In Some States, Speeders Cool Their Heels in Online ClassesTHE NEW YORK TIMES - September 7, 2000
Sue Welsh got a speeding ticket this year. Facing a point on her license and a possible increase in insurance rates, she had two options. She could go to a state-sponsored traffic safety school to wipe out any penalty on her license or go to court to contest the charge and take her chances with the judge.
Although Ms. Welsh, a law school librarian from Acampo, Calif., preferred the class option, she was worried that she would not be able to find one that fit into her schedule. When she got her paperwork from the court, she was happy to discover that there was an online driving school that she could attend whenever she felt like it.
"I had a new job, and I was really afraid I wouldn't be able to take my traffic school classes," Ms. Welsh said. "I actually finished the course at work on my lunch hour, and it was incredibly convenient."
Ms. Welsh is among a small but growing group of drivers who are opting to take driver safety classes online. The classes use streaming video, lessons and online tests to accomplish what usually takes four to eight hours to do in a classroom.
Although students can end up spending the same amount of time online, many find the online classes more convenient because they can take them whenever they choose. A student can spend 10 minutes with the program and go back to it the next day to pick it up at the same point. Most driving schools taught in classrooms require students to put in a seven-hour stretch on a Saturday or Sunday or two nights during the week. And online students can save money because the classes start at $19.95.
The online programs available now include a pilot program sponsored by the National Safety Council and three commercial Web-based programs, TrafficSchoolOnline.com (trafficschoolonline.com), TrafficSchool.com (trafficschool.com) and Web Traffic School (webtrafficschool.com). Although anyone with access to the Web can take the programs, they are certified in only a handful of states. Even within those states, certification varies from one jurisdiction to another. California, where Ms. Welsh lives, was one of the first states to accredit online programs. Nevada, Arizona, Florida, Ohio, Oregon, Utah, Virginia, West Virginia and Wyoming followed with limited programs of their own, according to the owners of the Web-based schools.
Online classes are not an option in New York State. Unlike many other states, New York's traffic safety schools primarily attract drivers who want to lower their insurance costs by 10 percent. More than 500,000 New York State residents take the six-hour classes each year, and only about 10 percent of them do so to reduce the number of points on their licenses, said Joe Picchi, associate commissioner for communications at the New York State Department of Motor Vehicles.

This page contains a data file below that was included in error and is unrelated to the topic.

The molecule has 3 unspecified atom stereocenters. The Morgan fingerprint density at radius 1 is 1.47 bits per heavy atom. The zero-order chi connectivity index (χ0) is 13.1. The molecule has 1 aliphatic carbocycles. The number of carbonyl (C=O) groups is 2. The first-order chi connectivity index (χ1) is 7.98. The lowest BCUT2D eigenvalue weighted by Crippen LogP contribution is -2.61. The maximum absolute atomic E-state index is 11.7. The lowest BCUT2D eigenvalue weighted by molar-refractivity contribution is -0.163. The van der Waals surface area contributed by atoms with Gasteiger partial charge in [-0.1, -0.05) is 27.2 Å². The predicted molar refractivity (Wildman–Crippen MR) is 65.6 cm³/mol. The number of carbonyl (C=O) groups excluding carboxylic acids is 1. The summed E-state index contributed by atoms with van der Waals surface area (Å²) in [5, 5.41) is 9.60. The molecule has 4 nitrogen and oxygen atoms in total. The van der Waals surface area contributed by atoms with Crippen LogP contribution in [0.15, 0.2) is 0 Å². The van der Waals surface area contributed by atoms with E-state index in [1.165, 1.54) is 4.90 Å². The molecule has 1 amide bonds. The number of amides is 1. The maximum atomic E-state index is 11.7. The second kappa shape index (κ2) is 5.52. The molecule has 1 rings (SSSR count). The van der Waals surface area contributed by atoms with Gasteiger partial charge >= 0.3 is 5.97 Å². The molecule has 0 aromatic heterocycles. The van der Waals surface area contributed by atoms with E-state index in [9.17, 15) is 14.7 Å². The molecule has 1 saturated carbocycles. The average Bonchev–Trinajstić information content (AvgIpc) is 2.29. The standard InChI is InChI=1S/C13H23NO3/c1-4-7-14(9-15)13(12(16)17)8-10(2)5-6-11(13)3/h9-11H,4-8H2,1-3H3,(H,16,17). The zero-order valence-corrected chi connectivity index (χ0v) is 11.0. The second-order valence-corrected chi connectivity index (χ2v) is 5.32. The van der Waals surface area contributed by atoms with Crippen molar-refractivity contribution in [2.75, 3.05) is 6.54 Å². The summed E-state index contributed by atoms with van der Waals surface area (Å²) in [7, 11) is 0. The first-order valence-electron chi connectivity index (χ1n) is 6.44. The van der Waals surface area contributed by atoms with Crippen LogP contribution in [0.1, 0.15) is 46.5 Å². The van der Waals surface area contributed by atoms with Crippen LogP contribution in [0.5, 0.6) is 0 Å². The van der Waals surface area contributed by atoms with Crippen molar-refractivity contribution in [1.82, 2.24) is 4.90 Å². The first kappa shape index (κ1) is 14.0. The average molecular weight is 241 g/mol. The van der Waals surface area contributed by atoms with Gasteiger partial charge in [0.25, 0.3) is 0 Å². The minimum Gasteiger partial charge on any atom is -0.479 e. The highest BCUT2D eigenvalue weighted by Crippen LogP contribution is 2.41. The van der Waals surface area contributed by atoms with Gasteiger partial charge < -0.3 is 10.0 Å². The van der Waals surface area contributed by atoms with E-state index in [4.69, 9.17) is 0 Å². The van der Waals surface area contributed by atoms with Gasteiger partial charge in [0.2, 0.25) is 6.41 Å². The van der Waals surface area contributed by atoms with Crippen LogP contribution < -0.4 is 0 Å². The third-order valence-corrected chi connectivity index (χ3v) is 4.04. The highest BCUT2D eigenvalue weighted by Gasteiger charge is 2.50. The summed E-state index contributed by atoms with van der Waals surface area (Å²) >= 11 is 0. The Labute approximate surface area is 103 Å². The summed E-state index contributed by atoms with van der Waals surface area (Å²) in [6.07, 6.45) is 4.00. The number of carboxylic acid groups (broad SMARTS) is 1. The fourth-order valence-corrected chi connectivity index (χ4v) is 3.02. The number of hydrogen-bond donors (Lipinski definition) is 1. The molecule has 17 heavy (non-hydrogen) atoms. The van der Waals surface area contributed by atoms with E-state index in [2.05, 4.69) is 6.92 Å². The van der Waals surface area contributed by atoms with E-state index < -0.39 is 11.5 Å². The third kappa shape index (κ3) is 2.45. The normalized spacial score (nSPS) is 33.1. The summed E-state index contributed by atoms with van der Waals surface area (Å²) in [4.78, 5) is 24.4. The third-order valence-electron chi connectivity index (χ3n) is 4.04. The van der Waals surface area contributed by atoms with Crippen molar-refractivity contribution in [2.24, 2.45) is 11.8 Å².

Last year, the New York legislature approved a bill that would have let drivers take online traffic classes that would have been similar to those available in other states. But the bill was vetoed by Gov. George E. Pataki, who said he was concerned about fraud. "These programs pose special challenges in respect to verifying the identity of individuals taking the course," he wrote in his veto message.
Since courses are taken entirely online, students can cheat by having other people take the classes for them, or have other applications or browsers open while the course is running. The creators of the online courses are looking at technology like speech recognition and other strategies for weeding out cheaters.
To address the question of deception, TrafficSchoolOnline.com recently joined forces with Kinko's copy centers in California, Virginia, Maryland, Oregon and Washington, D.C., in a pilot program that is designed to put officials at ease. Students in the pilot program take lessons online, but they are required to take a final exam at a Kinko's center, where they must show photo ID cards. After they pass the exam, they receive their course certificate.
"Typically, people do the course in a week or two," said Samuel Crump, president of TrafficSchoolOnline.com, which is based in Santa Rosa, Calif., "and even though they have to go into Kinko's to take the test, they are still ahead because they can take their time and really learn the material."
Web Traffic School is taking a different approach by working on a voice-recognition component for its online course. When students sign up for the course, they must speak into their computers, using a microphone. They can also call into the service using a regular telephone. During the course, the students are periodically prompted to verify their identities the same way. Telephone users can be called on the phone at any time.
"We only give people 30 seconds to speak into the microphone, so you don't have enough time to call your spouse into the room to speak their name," said Isaak Tsifrin, the chief executive and founder of Interactive Solutions, the parent company of Web Traffic School, in Oakland, Calif. "We also retain the right to call the students to make sure it's actually them."
Mr. Picchi said New York State could decide to allow the online courses in the near future, after the Department of Motor Vehicles completes an assessment of the state program for reducing driver's license points or insurance rates. "There are sponsors that have come to us with ideas for an online program," he said. "We're considering them, but right now we want to make sure that the current program is effective."
Ms. Welsh said she had liked her online traffic safety course at Web Traffic School. "Ordinarily I would prefer a classroom situation, but this was a great alternative," she said. "I really feel I learned a lot, and I got 100 percent on the test.
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